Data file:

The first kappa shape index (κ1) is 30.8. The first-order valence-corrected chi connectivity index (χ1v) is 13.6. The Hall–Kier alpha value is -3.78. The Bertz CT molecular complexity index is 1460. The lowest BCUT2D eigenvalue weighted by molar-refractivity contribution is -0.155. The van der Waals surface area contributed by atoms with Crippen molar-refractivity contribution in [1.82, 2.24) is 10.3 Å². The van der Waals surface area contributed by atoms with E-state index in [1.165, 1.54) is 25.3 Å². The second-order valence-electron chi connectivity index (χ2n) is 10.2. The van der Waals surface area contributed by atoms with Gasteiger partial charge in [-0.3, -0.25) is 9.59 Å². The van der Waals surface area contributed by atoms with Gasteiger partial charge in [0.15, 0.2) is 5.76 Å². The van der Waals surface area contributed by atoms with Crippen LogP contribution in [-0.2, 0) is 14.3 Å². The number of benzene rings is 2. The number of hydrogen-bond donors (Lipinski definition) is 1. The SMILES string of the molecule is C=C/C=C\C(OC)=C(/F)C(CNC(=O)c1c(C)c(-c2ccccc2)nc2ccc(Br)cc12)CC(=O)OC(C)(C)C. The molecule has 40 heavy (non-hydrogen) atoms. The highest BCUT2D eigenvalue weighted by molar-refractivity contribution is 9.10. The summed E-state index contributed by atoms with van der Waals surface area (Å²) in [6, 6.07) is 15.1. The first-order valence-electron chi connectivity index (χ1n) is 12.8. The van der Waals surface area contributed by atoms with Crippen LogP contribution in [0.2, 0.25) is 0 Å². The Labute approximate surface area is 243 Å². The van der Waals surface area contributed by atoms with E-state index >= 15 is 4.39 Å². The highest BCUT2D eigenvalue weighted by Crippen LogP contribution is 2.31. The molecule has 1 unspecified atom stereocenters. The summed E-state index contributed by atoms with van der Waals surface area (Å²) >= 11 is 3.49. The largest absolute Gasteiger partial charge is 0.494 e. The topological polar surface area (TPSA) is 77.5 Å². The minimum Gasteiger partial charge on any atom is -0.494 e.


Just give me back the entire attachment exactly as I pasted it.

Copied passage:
The first kappa shape index (κ1) is 30.8. The first-order valence-corrected chi connectivity index (χ1v) is 13.6. The Hall–Kier alpha value is -3.78. The Bertz CT molecular complexity index is 1460. The lowest BCUT2D eigenvalue weighted by molar-refractivity contribution is -0.155. The van der Waals surface area contributed by atoms with Crippen molar-refractivity contribution in [1.82, 2.24) is 10.3 Å². The van der Waals surface area contributed by atoms with E-state index in [1.165, 1.54) is 25.3 Å². The second-order valence-electron chi connectivity index (χ2n) is 10.2. The van der Waals surface area contributed by atoms with Gasteiger partial charge in [-0.3, -0.25) is 9.59 Å². The van der Waals surface area contributed by atoms with Gasteiger partial charge in [0.15, 0.2) is 5.76 Å². The van der Waals surface area contributed by atoms with Crippen LogP contribution in [-0.2, 0) is 14.3 Å². The number of benzene rings is 2. The number of hydrogen-bond donors (Lipinski definition) is 1. The SMILES string of the molecule is C=C/C=C\C(OC)=C(/F)C(CNC(=O)c1c(C)c(-c2ccccc2)nc2ccc(Br)cc12)CC(=O)OC(C)(C)C. The molecule has 40 heavy (non-hydrogen) atoms. The highest BCUT2D eigenvalue weighted by molar-refractivity contribution is 9.10. The summed E-state index contributed by atoms with van der Waals surface area (Å²) in [6, 6.07) is 15.1. The first-order valence-electron chi connectivity index (χ1n) is 12.8. The van der Waals surface area contributed by atoms with Crippen LogP contribution in [0.2, 0.25) is 0 Å². The Labute approximate surface area is 243 Å². The van der Waals surface area contributed by atoms with E-state index >= 15 is 4.39 Å². The highest BCUT2D eigenvalue weighted by Crippen LogP contribution is 2.31. The molecule has 1 unspecified atom stereocenters. The summed E-state index contributed by atoms with van der Waals surface area (Å²) >= 11 is 3.49. The largest absolute Gasteiger partial charge is 0.494 e. The topological polar surface area (TPSA) is 77.5 Å². The minimum Gasteiger partial charge on any atom is -0.494 e.